=== Transistors ===
+
=== Transistors ===
 +
 
 +
'''Tebo:'''
  
'''Tebo:'''
+
<p><flashmp3>006 - keller - clip 3.mp3</flashmp3></p>
  
We have talked about the phototransistor and the point contact transistor amplifier, first used in the card translator. You were probably familiar with a number of other uses of the transistors. Could you tell us something about those?
+
We have talked about the phototransistor and the point contact transistor amplifier, first used in the card translator. You were probably familiar with a number of other uses of the transistors. Could you tell us something about those?  
  
'''Keller:'''
+
'''Keller:'''  
  
I remember one particular application that turned out to be quite successful. This had to do with the military application under development after World War II. These were not point contact transistors, and there was a fair amount of trouble with them. As a result I was in constant touch with Jack Morton and Bill Shockley out in Murray Hill. I was in New York. I remember one day Bill Shockley called me up and said that he needed a lathe that cost about a thousand dollars. He didn’t have any capital money. Did I have any? I found that I had some money I could spare. I had to buy it and send it up to him for his use. I will come back to this in a minute.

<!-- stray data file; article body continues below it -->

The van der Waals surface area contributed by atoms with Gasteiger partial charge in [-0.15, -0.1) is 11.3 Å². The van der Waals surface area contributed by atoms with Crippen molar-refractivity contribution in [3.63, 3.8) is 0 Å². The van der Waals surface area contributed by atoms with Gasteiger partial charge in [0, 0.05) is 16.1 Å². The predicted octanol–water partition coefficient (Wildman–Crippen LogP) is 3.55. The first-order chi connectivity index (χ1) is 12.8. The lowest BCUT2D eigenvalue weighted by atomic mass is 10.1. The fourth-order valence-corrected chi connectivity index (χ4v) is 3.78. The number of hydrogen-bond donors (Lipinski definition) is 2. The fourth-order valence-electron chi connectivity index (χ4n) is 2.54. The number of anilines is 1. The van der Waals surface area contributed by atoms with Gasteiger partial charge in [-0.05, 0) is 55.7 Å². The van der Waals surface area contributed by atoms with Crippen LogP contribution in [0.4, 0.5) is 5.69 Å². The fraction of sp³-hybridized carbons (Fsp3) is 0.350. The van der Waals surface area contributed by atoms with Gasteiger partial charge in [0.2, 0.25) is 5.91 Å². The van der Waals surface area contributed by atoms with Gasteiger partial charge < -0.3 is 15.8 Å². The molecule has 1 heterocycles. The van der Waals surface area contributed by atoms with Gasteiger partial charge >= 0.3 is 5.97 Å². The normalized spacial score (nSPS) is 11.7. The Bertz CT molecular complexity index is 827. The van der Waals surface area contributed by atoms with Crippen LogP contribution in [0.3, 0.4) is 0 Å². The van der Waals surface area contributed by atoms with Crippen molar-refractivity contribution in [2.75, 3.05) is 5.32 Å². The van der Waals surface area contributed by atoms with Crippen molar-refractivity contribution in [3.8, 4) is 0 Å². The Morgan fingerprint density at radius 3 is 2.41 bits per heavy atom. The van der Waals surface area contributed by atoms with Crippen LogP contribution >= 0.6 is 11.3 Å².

+
I remember one particular application that turned out to be quite successful. This had to do with the military application under development after World War II. These were not point contact transistors, and there was a fair amount of trouble with them. As a result I was in constant touch with Jack Morton and Bill Shockley out in Murray Hill. I was in New York. I remember one day [[William Shockley|Bill Shockley]] called me up and said that he needed a lathe that cost about a thousand dollars. He didn’t have any capital money. Did I have any? I found that I had some money I could spare. I had to buy it and send it up to him for his use. I will come back to this in a minute.